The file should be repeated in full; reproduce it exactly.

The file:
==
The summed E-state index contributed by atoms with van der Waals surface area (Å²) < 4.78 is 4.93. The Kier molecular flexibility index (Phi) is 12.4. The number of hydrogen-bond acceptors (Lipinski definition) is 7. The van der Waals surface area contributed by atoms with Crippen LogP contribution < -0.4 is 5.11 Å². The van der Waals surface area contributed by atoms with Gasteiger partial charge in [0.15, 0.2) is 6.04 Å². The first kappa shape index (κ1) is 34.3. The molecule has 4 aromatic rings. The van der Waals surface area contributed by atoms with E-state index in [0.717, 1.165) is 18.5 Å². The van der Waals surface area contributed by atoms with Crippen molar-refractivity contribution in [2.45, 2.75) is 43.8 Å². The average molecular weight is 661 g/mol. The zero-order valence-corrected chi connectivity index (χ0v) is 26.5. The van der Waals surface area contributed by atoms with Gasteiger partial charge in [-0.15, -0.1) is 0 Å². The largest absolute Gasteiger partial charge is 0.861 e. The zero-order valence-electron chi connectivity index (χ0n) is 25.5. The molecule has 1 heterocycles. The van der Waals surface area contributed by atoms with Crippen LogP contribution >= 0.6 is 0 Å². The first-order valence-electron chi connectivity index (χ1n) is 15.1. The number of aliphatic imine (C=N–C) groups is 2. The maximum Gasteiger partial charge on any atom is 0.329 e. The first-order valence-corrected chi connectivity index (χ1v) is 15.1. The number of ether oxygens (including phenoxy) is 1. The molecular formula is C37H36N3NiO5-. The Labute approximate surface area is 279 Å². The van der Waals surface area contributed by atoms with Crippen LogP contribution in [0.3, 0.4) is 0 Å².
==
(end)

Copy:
The summed E-state index contributed by atoms with van der Waals surface area (Å²) < 4.78 is 4.93. The Kier molecular flexibility index (Phi) is 12.4. The number of hydrogen-bond acceptors (Lipinski definition) is 7. The van der Waals surface area contributed by atoms with Crippen LogP contribution < -0.4 is 5.11 Å². The van der Waals surface area contributed by atoms with Gasteiger partial charge in [0.15, 0.2) is 6.04 Å². The first kappa shape index (κ1) is 34.3. The molecule has 4 aromatic rings. The van der Waals surface area contributed by atoms with E-state index in [0.717, 1.165) is 18.5 Å². The van der Waals surface area contributed by atoms with Crippen molar-refractivity contribution in [2.45, 2.75) is 43.8 Å². The average molecular weight is 661 g/mol. The zero-order valence-corrected chi connectivity index (χ0v) is 26.5. The van der Waals surface area contributed by atoms with Gasteiger partial charge in [-0.15, -0.1) is 0 Å². The largest absolute Gasteiger partial charge is 0.861 e. The zero-order valence-electron chi connectivity index (χ0n) is 25.5. The molecule has 1 heterocycles. The van der Waals surface area contributed by atoms with Crippen LogP contribution >= 0.6 is 0 Å². The first-order valence-electron chi connectivity index (χ1n) is 15.1. The number of aliphatic imine (C=N–C) groups is 2. The maximum Gasteiger partial charge on any atom is 0.329 e. The first-order valence-corrected chi connectivity index (χ1v) is 15.1. The number of ether oxygens (including phenoxy) is 1. The molecular formula is C37H36N3NiO5-. The Labute approximate surface area is 279 Å². The van der Waals surface area contributed by atoms with Crippen LogP contribution in [0.3, 0.4) is 0 Å².